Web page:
Apparently I’ve coined a phrase, according to some of my peers on a FetLife group I’m on for kinksters with fibromyalgia. LOL
I mentioned in a discussion about the various vitamins and supplements I’m tweaking and using to manage the symptoms of my fibromyalgia that I was “Frankensteining” my fibro.
I guess that was a hit. LOL
Since going off Cymbalta cold-turkey a few months back, I’ve been actively seeking out supplements and vitamins, researching, and trying things. Right now, after over a month on malic acid, I do believe I’ve got the daily pain under control. In that way, at least, I’m feeling pretty darn good (now that my flare that started in October seems to be over). Recently, my “average” daily pain is far lower than it was.
My current target is fatigue, sleeping issues, and brain fog. Several things have led me to the conclusion I might be low in B-12, so I’ve added a B-12 sublingual to my mix, while taking away the daily B multi-vitamin (since several of my other vitamins and supplements also contain various Bs) and literally in just a few days, I’ve noticed a HUGE jump in my energy levels. (Now if the moons on my fingernail beds all come back, I’ll know without a doubt that was a 100% win.) I plan on working on my current dosage for several weeks and then tweak it back incrementally until I notice a decrease in energy/increase in fatigue to find my maintenance dose.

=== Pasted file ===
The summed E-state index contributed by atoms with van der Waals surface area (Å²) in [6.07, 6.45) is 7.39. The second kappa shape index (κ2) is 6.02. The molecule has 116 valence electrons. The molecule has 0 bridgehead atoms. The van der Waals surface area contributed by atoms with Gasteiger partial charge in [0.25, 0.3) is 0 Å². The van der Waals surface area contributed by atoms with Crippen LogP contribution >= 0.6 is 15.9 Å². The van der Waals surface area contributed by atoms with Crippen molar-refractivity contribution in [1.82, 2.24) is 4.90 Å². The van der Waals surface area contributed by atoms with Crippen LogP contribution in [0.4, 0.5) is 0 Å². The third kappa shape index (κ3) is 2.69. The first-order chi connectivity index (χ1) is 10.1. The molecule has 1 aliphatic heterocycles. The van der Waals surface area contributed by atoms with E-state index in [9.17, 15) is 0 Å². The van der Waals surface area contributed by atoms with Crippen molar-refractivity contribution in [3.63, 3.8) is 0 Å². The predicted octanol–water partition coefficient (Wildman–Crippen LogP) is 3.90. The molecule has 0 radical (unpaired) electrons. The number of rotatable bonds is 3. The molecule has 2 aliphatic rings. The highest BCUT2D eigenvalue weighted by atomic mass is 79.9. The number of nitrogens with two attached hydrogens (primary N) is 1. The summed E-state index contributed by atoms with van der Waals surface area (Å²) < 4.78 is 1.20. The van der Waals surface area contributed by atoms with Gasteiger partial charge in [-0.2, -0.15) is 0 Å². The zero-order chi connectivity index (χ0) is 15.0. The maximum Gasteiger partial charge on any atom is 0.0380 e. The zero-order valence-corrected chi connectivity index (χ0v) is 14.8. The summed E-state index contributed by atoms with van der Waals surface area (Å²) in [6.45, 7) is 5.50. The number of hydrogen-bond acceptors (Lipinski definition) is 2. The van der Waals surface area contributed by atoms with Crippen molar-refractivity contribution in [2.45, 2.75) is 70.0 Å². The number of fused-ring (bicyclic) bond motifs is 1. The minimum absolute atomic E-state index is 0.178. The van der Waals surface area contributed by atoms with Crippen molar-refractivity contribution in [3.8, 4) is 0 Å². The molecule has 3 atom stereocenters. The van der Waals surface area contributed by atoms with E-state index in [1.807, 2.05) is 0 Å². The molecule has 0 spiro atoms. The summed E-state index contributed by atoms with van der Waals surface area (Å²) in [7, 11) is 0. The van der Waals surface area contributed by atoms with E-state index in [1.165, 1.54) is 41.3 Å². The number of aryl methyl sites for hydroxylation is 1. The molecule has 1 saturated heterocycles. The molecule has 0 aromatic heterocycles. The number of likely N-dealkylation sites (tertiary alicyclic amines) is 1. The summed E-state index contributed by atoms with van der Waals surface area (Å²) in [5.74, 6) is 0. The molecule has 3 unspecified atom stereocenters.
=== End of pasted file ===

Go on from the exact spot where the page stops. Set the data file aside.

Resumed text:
Fibro is soooo much fun. (NOT!) But I’m more convinced now than ever that getting off the Cymbalta was the right choice for me, although it might not be the right one for everyone. That leaves me only taking my generic Flexeril (10mg) at night for a daily prescription, with my Percocet in reserve as a safety net drug for severe break-through pain, and a prescription for Anaprox (which is, in essence, 2.5 Aleve).
I’ve also been gratified to get so many notes from readers of my latest release, It’s a Sweet Life, where the heroine also has fibro, CFS, and arthritis. It’s resonated with so many who are also “invisible” sufferers of these and other chronic conditions. I’m glad it’s been so well-received. I’d wanted to work a heroine into a book with a chronic condition like mine, and Libbie presented the perfect opportunity. I wanted readers not just to simply feel sorry for her, but to empathize with those like her, to understand how difficult it is for us on the inside, so to speak, even though to people who don’t know us very well, it might seem like we’re either fine, or faking it, or looking for sympathy.
We’re not looking for sympathy. We’re just looking for understanding and accommodation. Believe me, WE want more than anyone else the ability to have a “normal” life. We didn’t choose this, it chose us.
So excuse me while I retire back to my mad scientist laboratory to go research some more supplements.